Sunday, August 16, 2015

Gazpacho

Gazpacho (Spanish pronunciation: [ɡaθˈpatʃo, ɡahˈpatʃo]) is a soup made of raw vegetables and served cold, usually with a tomato base, originating in the southern Spanish region of Andalusia. Gazpacho is widely eaten in Spain and neighbouring Portugal (Portuguese pronunciation: [ɡɐʃˈpaʃu], spelling gaspacho), particularly during the hot summers, as it is refreshing and cool.

Gazpacho has ancient roots. There are a number of theories of its origin, including as an Arab soup of bread, olive oil, water and garlic that arrived in Spain and Portugal with the Moors, or via the Romans with the addition of vinegar. Once in Spain, it became a part of Andalusian cuisine, particularly Córdoba and Seville, using stale bread, garlic, olive oil, salt, and vinegar, similar to ajoblanco.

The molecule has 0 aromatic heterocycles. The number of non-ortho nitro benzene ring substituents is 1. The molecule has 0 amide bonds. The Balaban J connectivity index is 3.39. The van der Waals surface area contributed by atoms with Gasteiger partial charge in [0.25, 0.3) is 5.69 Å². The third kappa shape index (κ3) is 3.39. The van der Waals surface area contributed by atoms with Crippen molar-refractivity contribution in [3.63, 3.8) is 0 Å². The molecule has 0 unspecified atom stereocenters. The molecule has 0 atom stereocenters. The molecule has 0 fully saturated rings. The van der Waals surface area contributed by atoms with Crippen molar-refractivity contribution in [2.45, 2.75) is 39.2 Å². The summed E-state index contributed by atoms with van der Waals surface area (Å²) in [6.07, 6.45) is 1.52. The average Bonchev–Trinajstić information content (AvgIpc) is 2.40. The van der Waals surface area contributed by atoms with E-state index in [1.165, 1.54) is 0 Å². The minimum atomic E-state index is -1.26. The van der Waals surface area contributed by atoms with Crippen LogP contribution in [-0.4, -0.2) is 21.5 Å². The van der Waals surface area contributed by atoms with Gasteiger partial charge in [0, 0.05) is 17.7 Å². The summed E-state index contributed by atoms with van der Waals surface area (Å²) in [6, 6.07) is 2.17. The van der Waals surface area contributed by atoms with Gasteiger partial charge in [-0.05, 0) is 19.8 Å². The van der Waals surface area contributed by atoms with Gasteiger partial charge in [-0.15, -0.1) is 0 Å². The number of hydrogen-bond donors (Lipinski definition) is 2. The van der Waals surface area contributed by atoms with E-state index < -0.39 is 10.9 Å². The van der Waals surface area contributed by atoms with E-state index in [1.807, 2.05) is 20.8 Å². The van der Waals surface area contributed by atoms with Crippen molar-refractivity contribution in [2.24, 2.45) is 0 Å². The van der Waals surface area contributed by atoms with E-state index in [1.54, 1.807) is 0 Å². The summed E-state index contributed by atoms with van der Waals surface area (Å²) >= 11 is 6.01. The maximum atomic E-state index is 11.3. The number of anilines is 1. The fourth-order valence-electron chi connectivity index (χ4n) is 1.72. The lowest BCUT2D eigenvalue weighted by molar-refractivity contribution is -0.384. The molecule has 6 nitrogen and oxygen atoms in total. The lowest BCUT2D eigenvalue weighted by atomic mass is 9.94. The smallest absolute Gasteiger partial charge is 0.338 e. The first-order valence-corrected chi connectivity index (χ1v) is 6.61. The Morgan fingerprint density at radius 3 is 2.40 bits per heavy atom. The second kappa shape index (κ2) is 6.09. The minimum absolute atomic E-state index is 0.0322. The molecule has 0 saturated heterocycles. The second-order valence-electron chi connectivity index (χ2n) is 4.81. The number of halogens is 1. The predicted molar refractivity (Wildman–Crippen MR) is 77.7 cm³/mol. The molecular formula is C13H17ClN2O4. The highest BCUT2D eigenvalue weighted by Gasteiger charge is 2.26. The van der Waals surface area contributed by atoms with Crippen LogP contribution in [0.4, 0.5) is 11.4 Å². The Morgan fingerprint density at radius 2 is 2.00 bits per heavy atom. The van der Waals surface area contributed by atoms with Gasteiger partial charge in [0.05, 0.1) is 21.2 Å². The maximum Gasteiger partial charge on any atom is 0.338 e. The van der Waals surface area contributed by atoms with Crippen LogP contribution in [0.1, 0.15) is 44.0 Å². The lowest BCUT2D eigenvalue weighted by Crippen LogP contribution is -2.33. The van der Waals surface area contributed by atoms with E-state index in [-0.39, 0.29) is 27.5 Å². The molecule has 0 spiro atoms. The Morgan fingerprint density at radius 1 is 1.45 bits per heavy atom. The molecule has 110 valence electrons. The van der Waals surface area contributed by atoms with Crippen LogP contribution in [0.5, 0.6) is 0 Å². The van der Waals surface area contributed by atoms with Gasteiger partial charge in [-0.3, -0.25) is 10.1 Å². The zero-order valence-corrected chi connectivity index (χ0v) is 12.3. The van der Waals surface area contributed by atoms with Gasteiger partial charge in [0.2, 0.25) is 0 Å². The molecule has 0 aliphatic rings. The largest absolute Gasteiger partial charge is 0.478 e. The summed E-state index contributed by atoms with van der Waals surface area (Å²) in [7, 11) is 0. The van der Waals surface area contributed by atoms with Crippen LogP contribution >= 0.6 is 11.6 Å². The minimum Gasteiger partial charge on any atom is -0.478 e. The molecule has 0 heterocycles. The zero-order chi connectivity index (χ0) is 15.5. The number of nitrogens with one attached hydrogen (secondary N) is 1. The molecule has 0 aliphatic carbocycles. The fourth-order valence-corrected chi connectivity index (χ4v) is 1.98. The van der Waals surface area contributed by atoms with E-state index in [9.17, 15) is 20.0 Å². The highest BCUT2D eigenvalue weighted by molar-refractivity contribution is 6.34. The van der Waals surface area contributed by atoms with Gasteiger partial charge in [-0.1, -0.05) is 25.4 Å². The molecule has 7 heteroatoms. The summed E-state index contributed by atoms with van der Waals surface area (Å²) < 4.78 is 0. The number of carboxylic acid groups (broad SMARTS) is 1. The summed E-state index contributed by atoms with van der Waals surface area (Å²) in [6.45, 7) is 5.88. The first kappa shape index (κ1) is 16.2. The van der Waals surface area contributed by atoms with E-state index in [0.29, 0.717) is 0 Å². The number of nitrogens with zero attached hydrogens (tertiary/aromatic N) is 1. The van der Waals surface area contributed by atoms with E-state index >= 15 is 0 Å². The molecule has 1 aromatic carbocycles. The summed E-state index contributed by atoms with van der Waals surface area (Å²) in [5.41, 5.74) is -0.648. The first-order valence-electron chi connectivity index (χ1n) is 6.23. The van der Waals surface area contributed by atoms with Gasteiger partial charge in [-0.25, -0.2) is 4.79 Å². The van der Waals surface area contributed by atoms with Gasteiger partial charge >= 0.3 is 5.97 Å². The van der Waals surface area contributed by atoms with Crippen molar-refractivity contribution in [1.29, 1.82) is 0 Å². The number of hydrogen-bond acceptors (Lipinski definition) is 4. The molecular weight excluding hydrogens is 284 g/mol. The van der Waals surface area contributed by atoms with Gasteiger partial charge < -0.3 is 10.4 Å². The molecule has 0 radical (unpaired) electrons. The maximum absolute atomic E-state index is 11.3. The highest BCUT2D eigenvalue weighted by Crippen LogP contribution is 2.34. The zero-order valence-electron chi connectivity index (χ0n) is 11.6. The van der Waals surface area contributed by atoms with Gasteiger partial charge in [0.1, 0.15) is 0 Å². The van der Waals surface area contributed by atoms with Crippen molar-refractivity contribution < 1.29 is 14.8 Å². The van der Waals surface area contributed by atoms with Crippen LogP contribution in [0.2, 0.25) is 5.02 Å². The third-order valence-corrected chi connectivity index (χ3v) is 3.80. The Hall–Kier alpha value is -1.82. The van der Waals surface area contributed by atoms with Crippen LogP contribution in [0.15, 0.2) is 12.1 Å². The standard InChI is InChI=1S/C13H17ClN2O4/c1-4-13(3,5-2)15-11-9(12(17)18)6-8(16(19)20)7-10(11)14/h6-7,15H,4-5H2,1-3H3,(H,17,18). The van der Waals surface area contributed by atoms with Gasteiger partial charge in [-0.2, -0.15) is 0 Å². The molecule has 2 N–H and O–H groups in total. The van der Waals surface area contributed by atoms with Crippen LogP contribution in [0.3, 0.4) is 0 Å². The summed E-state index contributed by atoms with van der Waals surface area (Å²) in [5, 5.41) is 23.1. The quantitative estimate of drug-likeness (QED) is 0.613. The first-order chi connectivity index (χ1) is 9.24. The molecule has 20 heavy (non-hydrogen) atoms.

There are many modern variations of gazpacho, often in different colors and omitting the tomatoes and bread in favor of avocados, cucumbers, parsley, watermelon, grapes, meat stock, seafood, and other ingredients. In Andalusia, most gazpacho recipes typically include stale bread, tomato, cucumber, bell pepper, onion and garlic, olive oil, wine vinegar, water, and salt.

Traditionally, gazpacho was made by pounding the vegetables in a mortar with a pestle; this more laborious method is still sometimes used as it helps keep the gazpacho cool and avoids the foam and the completely smooth consistency created by blenders and food processors. A traditional way of preparation is to pound garlic cloves in a mortar, add a little soaked stale bread, then olive oil and salt, to make a paste. Then very ripe tomatoes and vinegar are added.